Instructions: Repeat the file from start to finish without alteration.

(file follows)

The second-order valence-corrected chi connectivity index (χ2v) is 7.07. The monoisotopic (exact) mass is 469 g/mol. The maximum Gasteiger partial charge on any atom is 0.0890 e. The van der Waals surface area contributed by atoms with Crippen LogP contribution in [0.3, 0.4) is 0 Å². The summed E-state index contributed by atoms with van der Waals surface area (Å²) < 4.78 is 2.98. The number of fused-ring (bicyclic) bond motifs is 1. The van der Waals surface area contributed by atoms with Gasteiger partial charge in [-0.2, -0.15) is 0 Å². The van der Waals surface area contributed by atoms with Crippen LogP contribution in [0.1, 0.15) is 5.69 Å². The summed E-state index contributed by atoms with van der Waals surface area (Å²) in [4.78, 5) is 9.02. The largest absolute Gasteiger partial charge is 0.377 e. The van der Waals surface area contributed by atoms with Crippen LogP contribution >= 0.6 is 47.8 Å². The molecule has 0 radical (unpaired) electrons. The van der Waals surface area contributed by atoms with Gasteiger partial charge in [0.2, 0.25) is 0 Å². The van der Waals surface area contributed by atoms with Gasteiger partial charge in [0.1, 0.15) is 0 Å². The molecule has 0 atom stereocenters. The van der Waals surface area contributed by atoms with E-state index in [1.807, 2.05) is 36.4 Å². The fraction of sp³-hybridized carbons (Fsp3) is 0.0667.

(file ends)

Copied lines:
The second-order valence-corrected chi connectivity index (χ2v) is 7.07. The monoisotopic (exact) mass is 469 g/mol. The maximum Gasteiger partial charge on any atom is 0.0890 e. The van der Waals surface area contributed by atoms with Crippen LogP contribution in [0.3, 0.4) is 0 Å². The summed E-state index contributed by atoms with van der Waals surface area (Å²) < 4.78 is 2.98. The number of fused-ring (bicyclic) bond motifs is 1. The van der Waals surface area contributed by atoms with Gasteiger partial charge in [-0.2, -0.15) is 0 Å². The van der Waals surface area contributed by atoms with Crippen LogP contribution in [0.1, 0.15) is 5.69 Å². The summed E-state index contributed by atoms with van der Waals surface area (Å²) in [4.78, 5) is 9.02. The largest absolute Gasteiger partial charge is 0.377 e. The van der Waals surface area contributed by atoms with Crippen LogP contribution >= 0.6 is 47.8 Å². The molecule has 0 radical (unpaired) electrons. The van der Waals surface area contributed by atoms with Gasteiger partial charge in [0.2, 0.25) is 0 Å². The van der Waals surface area contributed by atoms with Gasteiger partial charge in [0.1, 0.15) is 0 Å². The molecule has 0 atom stereocenters. The van der Waals surface area contributed by atoms with E-state index in [1.807, 2.05) is 36.4 Å². The fraction of sp³-hybridized carbons (Fsp3) is 0.0667.